Education and microbicides active against HIV represent the best approaches to controlling the epidemic worldwide in the absence of a protective vaccine. Our research program studies the earliest events in genital tract transmission. We have identified a protein expressed by genital tract epithelial cells that could serve as a potential target for inhibition of transmission of HIV called gp-340. We have demonstrated that gp-340 is expressed on the cell surface of vaginal and cervical epithelial cells, in vivo, in vitro, and ex vivo and binds HIV envelope. Of significance to genital tract transmission, gp-340 binding of virus leads to an increase in both the infectivity and half-life of the virus. Gp-340 expressed by genital tract tissue and cell lines also mediates transcytosis of HIV, the vesicular transport of macromolecules from one side of a cell to the other. A second molecule called syndecan has been studied and shown to have similar trans-infection and transcytosis properties and is also expressed by genital tract cells. We have identified a peptide inhibitor of envelope binding to gp-340 that blocks both gp-340 mediated trans-infection and transcytosis in in vitro and ex vivo models of genital tract transmission. This peptide contains a portion of a motif that inhibits syndecan mediated transinfection, as well, and we will modify this peptide to inhibit envelope binding to both macaque gp340 and syndecan and develop it into a microbicide. This potential role of gp-340 and syndecan to act at a stage of infection after delivery to the lumen of the genital tract but prior to interaction with and infection of target cells is very attractive and novel in microbicide design. We hypothesize that interfering with this process will inhibit or block genital tract transmission. In the initial R21 portion of this proposal, we will establish in vitro macaque systems of genital tract transmission. If we demonstrate that macaque gp340 and syndecan mediate trans- infection and transcytosis and V3 loop derived peptides or improved versions block macaque gp340 and syndecan mediated transinfection and transcytosis, we will proceed with the R33 portion of the grant.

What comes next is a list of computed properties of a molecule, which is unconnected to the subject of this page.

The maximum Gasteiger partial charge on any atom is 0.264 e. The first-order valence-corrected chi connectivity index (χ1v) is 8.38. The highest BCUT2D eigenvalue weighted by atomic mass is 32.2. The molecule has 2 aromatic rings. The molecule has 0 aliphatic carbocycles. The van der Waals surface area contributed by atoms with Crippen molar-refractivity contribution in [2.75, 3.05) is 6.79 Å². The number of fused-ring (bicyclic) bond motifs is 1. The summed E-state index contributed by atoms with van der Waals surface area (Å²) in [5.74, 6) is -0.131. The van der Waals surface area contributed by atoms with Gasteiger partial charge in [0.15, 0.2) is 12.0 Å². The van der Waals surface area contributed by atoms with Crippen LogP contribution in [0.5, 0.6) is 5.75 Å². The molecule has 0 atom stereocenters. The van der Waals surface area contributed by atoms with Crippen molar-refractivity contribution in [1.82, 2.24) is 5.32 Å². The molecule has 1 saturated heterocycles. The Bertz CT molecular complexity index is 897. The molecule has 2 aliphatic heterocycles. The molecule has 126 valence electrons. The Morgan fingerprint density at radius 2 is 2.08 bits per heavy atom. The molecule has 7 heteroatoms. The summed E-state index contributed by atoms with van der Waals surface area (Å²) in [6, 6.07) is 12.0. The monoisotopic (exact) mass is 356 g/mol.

The specific aims of this are: microbicide development with in vitro testing and to test the effect of blocking gp340 and syndecan-HIV Env interaction on genital tract SIV transmission in the rhesus macaque vaginal transmission model. Through these specific aims, we will develop a new type of microbicide and determine the role of genital tract gp-340 and syndecan in HIV transmission. If successful, these studies will deliver a new microbicide based on host cell interactions with HIV that promote genital tract transmission to preclinical trial studies.

Public Health Relevance

This proposal will develop a microbicide that will inhibit HIV transmission based on the interaction of HIV envelope with molecules (gp-340 and syndecan) expressed by genital tract epithelial cells. Gp-340 and syndecan bind HIV and promotes its infectivity and aids in its transport across the mucosal barrier. The development of such a microbicide could have enormous public health benefits in the prevention of HIV transmission.

National Institute of Health (NIH)
Exploratory/Developmental Grants Phase II (R33)
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Special Emphasis Panel (ZAI1)
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Veronese, Fulvia D
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University of Pennsylvania
Internal Medicine/Medicine
Schools of Medicine
United States
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